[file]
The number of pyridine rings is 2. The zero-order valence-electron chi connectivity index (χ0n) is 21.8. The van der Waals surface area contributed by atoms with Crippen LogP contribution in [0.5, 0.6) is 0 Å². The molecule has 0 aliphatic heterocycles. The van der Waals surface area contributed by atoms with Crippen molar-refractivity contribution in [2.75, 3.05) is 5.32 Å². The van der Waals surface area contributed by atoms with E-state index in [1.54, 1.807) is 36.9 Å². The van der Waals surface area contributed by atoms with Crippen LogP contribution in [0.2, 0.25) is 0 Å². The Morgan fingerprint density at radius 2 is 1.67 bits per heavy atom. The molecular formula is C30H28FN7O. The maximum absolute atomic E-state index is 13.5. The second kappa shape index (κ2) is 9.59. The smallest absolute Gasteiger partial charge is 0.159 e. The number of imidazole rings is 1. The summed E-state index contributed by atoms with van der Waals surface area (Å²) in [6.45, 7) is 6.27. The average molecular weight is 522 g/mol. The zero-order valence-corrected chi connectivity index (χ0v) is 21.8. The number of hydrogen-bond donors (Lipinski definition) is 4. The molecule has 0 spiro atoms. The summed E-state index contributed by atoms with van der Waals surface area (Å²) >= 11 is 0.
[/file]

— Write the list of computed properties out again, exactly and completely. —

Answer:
The number of pyridine rings is 2. The zero-order valence-electron chi connectivity index (χ0n) is 21.8. The van der Waals surface area contributed by atoms with Crippen LogP contribution in [0.5, 0.6) is 0 Å². The molecule has 0 aliphatic heterocycles. The van der Waals surface area contributed by atoms with Crippen molar-refractivity contribution in [2.75, 3.05) is 5.32 Å². The van der Waals surface area contributed by atoms with E-state index in [1.54, 1.807) is 36.9 Å². The van der Waals surface area contributed by atoms with Crippen LogP contribution in [0.2, 0.25) is 0 Å². The Morgan fingerprint density at radius 2 is 1.67 bits per heavy atom. The molecular formula is C30H28FN7O. The maximum absolute atomic E-state index is 13.5. The second kappa shape index (κ2) is 9.59. The smallest absolute Gasteiger partial charge is 0.159 e. The number of imidazole rings is 1. The summed E-state index contributed by atoms with van der Waals surface area (Å²) in [6.45, 7) is 6.27. The average molecular weight is 522 g/mol. The zero-order valence-corrected chi connectivity index (χ0v) is 21.8. The number of hydrogen-bond donors (Lipinski definition) is 4. The molecule has 0 spiro atoms. The summed E-state index contributed by atoms with van der Waals surface area (Å²) >= 11 is 0.